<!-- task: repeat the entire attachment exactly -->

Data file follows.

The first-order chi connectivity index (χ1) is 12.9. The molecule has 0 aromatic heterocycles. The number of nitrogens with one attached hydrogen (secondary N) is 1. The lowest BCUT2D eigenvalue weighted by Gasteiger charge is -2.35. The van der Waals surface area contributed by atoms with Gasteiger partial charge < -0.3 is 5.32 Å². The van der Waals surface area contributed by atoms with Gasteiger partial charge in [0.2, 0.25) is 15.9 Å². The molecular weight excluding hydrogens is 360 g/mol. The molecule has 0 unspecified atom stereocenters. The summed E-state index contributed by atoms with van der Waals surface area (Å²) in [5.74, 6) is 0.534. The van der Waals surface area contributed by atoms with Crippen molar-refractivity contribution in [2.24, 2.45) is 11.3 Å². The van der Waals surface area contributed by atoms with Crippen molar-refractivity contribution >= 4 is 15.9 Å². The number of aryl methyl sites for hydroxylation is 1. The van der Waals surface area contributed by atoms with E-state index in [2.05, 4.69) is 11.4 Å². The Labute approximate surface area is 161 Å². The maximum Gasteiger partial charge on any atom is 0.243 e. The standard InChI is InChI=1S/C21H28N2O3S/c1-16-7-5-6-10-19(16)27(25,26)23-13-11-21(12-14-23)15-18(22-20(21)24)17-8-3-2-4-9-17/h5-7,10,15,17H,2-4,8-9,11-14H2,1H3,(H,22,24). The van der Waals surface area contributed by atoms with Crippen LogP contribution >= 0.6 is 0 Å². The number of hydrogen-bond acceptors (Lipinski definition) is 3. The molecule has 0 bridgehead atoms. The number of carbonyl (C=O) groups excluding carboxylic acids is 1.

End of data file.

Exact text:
The first-order chi connectivity index (χ1) is 12.9. The molecule has 0 aromatic heterocycles. The number of nitrogens with one attached hydrogen (secondary N) is 1. The lowest BCUT2D eigenvalue weighted by Gasteiger charge is -2.35. The van der Waals surface area contributed by atoms with Gasteiger partial charge < -0.3 is 5.32 Å². The van der Waals surface area contributed by atoms with Gasteiger partial charge in [0.2, 0.25) is 15.9 Å². The molecular weight excluding hydrogens is 360 g/mol. The molecule has 0 unspecified atom stereocenters. The summed E-state index contributed by atoms with van der Waals surface area (Å²) in [5.74, 6) is 0.534. The van der Waals surface area contributed by atoms with Crippen molar-refractivity contribution in [2.24, 2.45) is 11.3 Å². The van der Waals surface area contributed by atoms with Crippen molar-refractivity contribution >= 4 is 15.9 Å². The number of aryl methyl sites for hydroxylation is 1. The van der Waals surface area contributed by atoms with E-state index in [2.05, 4.69) is 11.4 Å². The Labute approximate surface area is 161 Å². The maximum Gasteiger partial charge on any atom is 0.243 e. The standard InChI is InChI=1S/C21H28N2O3S/c1-16-7-5-6-10-19(16)27(25,26)23-13-11-21(12-14-23)15-18(22-20(21)24)17-8-3-2-4-9-17/h5-7,10,15,17H,2-4,8-9,11-14H2,1H3,(H,22,24). The van der Waals surface area contributed by atoms with Crippen LogP contribution >= 0.6 is 0 Å². The number of hydrogen-bond acceptors (Lipinski definition) is 3. The molecule has 0 bridgehead atoms. The number of carbonyl (C=O) groups excluding carboxylic acids is 1.